at the IOC General Assembly in June 2015
(available at: http://www.iioe-2.incois.gov.in).
e plan builds upon concepts and strat-
egies formulated and discussed at four IOC-
sponsored planning meetings (in Hyderabad,
India; Qingdao, China; Mauritius; and Bang-
kok, ailand), a SCOR-sponsored work-
shop in Bremen, Germany, and also national
planning efforts in India, Australia, Germany,
the United States, and the United Kingdom.
ese meetings included scientists from Indian
Ocean rim nations, eastern Asia, Europe, and
North America.
e overarching goal of IIOE-2 is to
advance our understanding of interactions
between geologic, oceanic, and atmospheric
processes that give rise to the complex physi-
cal dynamics of the Indian Ocean region,
and determine how those dynamics affect cli-
mate, extreme events, marine biogeochemical
cycles, ecosystems, and human populations.
is understanding is required to predict
the impacts of climate change, pollution, and
increased fish harvesting on the Indian Ocean
and its surrounding nations, as well as the
influence of the Indian Ocean on other compo-
nents of the Earth System. New understanding
is also fundamental to policy makers for the
development of sustainable coastal zone, eco-
system, and fisheries management strategies
for the Indian Ocean. Other goals of IIOE-2
FIG. 3. (top) Flooded villages and fields around a river in Bangladesh the day after the 1991 Bangladesh
cyclone had struck the country. Image from the Defense Visual Information Center, ID number DFST9206136
(Author: Staff Sergeant Val Gempis (USAF), https://commons.wikimedia.org/wiki File:Flooding_after_1991_cy-
clone.jpg (Bottom) Bangladesh: Population Density and Low Elevation Coastal Zones, created by McGranahan,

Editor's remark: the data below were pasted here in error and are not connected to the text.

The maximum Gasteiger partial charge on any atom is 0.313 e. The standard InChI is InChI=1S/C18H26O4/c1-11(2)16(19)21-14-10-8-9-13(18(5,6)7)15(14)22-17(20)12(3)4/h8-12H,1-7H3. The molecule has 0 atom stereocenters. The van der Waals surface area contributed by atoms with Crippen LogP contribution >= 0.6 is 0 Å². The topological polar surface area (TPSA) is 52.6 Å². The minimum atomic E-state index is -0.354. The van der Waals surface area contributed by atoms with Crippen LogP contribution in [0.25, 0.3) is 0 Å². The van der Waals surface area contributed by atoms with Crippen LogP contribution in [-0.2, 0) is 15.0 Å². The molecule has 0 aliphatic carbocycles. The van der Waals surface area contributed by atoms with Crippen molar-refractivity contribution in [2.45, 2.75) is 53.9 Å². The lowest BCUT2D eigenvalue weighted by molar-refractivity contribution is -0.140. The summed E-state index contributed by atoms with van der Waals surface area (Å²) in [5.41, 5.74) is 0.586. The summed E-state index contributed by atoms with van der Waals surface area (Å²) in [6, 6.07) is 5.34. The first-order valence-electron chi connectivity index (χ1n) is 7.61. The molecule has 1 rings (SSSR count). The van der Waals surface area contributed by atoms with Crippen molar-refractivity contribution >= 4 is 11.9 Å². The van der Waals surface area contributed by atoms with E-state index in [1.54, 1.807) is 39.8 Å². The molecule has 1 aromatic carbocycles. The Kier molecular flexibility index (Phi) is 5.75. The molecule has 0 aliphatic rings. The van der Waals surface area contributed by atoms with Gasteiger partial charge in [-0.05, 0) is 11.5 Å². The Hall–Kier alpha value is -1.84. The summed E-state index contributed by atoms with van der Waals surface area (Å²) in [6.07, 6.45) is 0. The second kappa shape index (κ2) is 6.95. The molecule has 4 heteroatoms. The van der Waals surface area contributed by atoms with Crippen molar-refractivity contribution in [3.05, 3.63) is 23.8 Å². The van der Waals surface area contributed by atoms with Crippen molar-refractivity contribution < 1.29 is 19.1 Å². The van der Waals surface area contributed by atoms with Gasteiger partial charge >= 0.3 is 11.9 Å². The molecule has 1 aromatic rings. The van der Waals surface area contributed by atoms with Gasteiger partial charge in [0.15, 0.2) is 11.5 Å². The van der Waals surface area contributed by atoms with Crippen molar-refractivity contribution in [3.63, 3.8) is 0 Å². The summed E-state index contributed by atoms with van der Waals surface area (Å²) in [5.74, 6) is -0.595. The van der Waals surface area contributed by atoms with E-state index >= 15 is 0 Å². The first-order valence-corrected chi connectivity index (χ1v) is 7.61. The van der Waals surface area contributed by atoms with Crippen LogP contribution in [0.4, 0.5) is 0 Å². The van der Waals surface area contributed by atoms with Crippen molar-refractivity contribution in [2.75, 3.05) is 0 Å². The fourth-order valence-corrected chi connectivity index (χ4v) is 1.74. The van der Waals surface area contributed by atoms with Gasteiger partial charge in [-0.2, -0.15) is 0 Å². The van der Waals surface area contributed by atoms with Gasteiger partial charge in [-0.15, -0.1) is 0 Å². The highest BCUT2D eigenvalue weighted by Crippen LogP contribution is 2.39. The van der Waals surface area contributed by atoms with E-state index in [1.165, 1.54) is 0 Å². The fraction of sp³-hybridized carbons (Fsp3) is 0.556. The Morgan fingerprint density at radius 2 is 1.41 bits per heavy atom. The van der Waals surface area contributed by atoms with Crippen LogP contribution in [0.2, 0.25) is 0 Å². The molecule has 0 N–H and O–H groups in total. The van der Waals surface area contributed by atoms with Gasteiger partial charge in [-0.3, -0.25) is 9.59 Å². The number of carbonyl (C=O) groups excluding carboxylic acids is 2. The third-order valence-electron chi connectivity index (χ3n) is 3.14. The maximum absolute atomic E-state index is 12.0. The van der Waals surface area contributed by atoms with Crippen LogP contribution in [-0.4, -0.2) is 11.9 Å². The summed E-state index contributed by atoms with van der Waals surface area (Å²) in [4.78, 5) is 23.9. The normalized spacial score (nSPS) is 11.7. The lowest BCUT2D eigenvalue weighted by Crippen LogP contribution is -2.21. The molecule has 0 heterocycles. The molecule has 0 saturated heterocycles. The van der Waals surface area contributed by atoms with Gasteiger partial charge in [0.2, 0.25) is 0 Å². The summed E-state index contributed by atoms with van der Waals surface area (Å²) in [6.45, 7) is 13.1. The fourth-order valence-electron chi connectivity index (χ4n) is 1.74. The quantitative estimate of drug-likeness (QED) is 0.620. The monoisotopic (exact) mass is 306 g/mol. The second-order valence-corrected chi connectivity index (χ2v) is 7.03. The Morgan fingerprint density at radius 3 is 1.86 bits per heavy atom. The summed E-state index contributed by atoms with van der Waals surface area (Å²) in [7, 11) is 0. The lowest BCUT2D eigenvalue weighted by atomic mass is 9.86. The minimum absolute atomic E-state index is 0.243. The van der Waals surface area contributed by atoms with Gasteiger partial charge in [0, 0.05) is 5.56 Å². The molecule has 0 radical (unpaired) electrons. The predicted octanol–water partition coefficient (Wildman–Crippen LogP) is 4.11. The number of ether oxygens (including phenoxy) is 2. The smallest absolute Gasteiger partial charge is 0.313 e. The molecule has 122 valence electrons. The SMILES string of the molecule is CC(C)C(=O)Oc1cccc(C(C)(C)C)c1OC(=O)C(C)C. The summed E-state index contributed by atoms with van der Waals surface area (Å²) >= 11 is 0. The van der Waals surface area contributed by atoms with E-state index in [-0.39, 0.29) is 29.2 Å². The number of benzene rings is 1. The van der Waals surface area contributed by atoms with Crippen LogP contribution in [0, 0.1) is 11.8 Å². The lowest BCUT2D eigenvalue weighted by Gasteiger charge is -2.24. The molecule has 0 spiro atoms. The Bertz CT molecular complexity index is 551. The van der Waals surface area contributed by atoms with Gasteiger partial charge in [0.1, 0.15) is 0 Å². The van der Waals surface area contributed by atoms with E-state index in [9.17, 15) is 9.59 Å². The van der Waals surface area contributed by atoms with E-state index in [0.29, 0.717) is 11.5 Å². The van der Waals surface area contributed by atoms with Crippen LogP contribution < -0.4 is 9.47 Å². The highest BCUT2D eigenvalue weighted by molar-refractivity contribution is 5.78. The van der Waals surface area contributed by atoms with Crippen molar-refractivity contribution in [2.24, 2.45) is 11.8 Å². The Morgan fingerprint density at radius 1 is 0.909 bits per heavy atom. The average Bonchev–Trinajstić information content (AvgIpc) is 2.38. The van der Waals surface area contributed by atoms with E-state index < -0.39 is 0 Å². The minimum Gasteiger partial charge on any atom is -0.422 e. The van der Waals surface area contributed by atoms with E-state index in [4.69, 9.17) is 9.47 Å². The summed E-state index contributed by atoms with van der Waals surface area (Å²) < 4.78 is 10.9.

G., Balk, D. and Anderson, B. This work is licensed to the public under the Creative Commons Attribution 2.5
License. https://www.flickr.com/photos/54545503@N04/5457306385
121
november 2016
include helping to build research capacity
and improving availability and accessibility of
oceanographic data from the region.
e IIOE-2 Science Plan is structured
around six scientific themes (see Table 1).
Each of these include a set of questions that
need to be addressed in order to improve our
understanding of the physical forcing that
drives variability in marine biogeochemical
cycles, ecosystems and fisheries in the Indian
Ocean, and to develop the capacity to predict
how this variability will impact human popu-
lations in the future. It is also important to
emphasize that most of these questions are
relevant to open-ocean, coastal, and marginal
sea environments.
e IIOE-2 Science Plan is very broad. It
includes geologic, atmospheric, and oceano-
graphic research that extends from coastal
environments to the deep ocean and trophic
levels ranging from bacteria and phytoplank-
ton to top predators and humans. e IIOE-2
Science Plan articulates many important sci-
entific questions that should be considered as
potential research foci for national and inter-
national studies in the Indian Ocean, while
also acknowledging that many Indian Ocean
rim countries that want to pursue research
as part of IIOE-2 are primarily concerned
with their own coastal and regional interests.
e plan anticipates that national science and
implementation plans will focus on specific
aspects of the international plan. Indeed, the
development of national plans is well under-
way in India, the United States and Australia,
and Germany’s national plan has been com-
pleted (Bange et al. 2016).
IIOE-2 Research Initiatives
In addition to coordinating ongoing research
and motivating international participation,
the IIOE-2 is working to initiate new research
projects and programs that are designed to
address the core IIOE-2 research themes. For
example, international planning is underway
to initiate upwelling-focused research initia-
tives in both the eastern and western Indian
Ocean: the Eastern Indian Ocean Upwelling
Research Initiative (EIOURI, see Yu et